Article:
Criminal. Affirms convictions and sentence for murder and Class C felony battery with a deadly weapon. Remands to correct an error in the abstract of judgment.

Charles E. Justise, Sr. v. Indiana Department of Correction (NFP)
49A05-1309-PL-462
Civil plenary. Affirms dismissal of complaint for failure to pay filing fees.

Quenton D. Davis v. State of Indiana (NFP)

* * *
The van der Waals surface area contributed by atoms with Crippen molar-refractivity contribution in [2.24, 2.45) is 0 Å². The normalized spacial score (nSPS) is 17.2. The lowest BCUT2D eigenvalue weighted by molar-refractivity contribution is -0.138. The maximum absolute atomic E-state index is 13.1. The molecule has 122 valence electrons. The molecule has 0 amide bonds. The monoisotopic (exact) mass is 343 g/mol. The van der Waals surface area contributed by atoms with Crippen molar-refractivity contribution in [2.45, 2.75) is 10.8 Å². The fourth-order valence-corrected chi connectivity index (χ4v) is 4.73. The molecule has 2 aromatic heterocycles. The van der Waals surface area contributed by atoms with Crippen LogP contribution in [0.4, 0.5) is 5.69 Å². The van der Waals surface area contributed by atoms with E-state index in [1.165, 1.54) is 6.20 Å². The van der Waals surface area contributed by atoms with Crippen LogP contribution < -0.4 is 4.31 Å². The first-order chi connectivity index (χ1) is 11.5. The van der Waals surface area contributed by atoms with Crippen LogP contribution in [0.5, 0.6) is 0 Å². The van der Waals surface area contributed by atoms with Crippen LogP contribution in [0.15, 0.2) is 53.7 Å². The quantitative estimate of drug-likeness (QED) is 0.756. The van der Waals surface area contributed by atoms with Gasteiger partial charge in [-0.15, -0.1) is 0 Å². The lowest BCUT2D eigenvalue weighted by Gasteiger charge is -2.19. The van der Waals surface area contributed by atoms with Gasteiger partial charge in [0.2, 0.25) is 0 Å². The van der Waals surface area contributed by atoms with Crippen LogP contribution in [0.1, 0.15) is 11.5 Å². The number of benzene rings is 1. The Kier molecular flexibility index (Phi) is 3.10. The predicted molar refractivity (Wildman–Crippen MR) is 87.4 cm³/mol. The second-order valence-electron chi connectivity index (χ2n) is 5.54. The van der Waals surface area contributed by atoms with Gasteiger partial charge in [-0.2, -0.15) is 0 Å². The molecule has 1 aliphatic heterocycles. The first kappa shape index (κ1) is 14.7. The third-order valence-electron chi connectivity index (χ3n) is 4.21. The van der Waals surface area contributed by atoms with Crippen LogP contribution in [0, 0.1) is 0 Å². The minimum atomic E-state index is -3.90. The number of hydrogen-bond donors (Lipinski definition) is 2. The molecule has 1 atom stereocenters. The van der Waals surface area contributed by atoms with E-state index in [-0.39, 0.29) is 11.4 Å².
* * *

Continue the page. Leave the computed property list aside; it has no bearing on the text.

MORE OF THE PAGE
02A05-1401-CR-28
Criminal. Affirms conviction of Class D felony domestic battery.

Jeffrey Elkins v. State of Indiana (NFP)
28A01-1404-CR-166
Criminal. Affirms sentence following guilty plea to Class D felony attempted theft.

Johnnylee Sims v. State of Indiana (NFP)
71A05-1403-CR-98
Criminal. Affirms conviction of Class C felony burglary.
 

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  1. Why in the world would someone need a person to correct a transcript when a realtime court reporter could provide them with a transcript (rough draft) immediately?